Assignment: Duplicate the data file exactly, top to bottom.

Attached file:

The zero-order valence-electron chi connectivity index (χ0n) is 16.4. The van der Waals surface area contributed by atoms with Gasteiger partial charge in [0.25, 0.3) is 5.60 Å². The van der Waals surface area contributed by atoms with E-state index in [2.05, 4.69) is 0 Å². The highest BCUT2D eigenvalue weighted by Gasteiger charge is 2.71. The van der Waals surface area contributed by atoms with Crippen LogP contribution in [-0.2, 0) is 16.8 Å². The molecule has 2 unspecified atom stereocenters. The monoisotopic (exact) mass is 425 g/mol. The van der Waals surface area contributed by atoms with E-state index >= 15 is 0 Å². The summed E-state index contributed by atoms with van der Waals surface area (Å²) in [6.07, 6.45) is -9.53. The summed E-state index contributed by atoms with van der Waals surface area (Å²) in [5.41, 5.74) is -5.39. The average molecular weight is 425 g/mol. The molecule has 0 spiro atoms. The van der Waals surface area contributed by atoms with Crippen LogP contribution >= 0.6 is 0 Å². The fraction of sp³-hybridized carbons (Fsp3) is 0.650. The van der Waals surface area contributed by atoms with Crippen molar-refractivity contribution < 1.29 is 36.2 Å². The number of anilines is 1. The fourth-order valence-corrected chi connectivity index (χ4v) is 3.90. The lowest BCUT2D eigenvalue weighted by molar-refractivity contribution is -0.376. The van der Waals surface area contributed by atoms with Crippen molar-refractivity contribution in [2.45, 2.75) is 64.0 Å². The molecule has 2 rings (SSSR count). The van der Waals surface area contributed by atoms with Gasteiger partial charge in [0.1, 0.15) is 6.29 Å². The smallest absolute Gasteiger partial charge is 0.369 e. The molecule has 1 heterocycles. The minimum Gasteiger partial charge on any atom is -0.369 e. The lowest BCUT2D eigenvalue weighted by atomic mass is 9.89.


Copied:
The zero-order valence-electron chi connectivity index (χ0n) is 16.4. The van der Waals surface area contributed by atoms with Gasteiger partial charge in [0.25, 0.3) is 5.60 Å². The van der Waals surface area contributed by atoms with E-state index in [2.05, 4.69) is 0 Å². The highest BCUT2D eigenvalue weighted by Gasteiger charge is 2.71. The van der Waals surface area contributed by atoms with Crippen LogP contribution in [-0.2, 0) is 16.8 Å². The molecule has 2 unspecified atom stereocenters. The monoisotopic (exact) mass is 425 g/mol. The van der Waals surface area contributed by atoms with E-state index >= 15 is 0 Å². The summed E-state index contributed by atoms with van der Waals surface area (Å²) in [6.07, 6.45) is -9.53. The summed E-state index contributed by atoms with van der Waals surface area (Å²) in [5.41, 5.74) is -5.39. The average molecular weight is 425 g/mol. The molecule has 0 spiro atoms. The van der Waals surface area contributed by atoms with Crippen LogP contribution >= 0.6 is 0 Å². The fraction of sp³-hybridized carbons (Fsp3) is 0.650. The van der Waals surface area contributed by atoms with Crippen molar-refractivity contribution < 1.29 is 36.2 Å². The number of anilines is 1. The fourth-order valence-corrected chi connectivity index (χ4v) is 3.90. The lowest BCUT2D eigenvalue weighted by molar-refractivity contribution is -0.376. The van der Waals surface area contributed by atoms with Crippen molar-refractivity contribution in [2.45, 2.75) is 64.0 Å². The molecule has 2 rings (SSSR count). The van der Waals surface area contributed by atoms with Gasteiger partial charge in [0.1, 0.15) is 6.29 Å². The smallest absolute Gasteiger partial charge is 0.369 e. The molecule has 1 heterocycles. The minimum Gasteiger partial charge on any atom is -0.369 e. The lowest BCUT2D eigenvalue weighted by atomic mass is 9.89.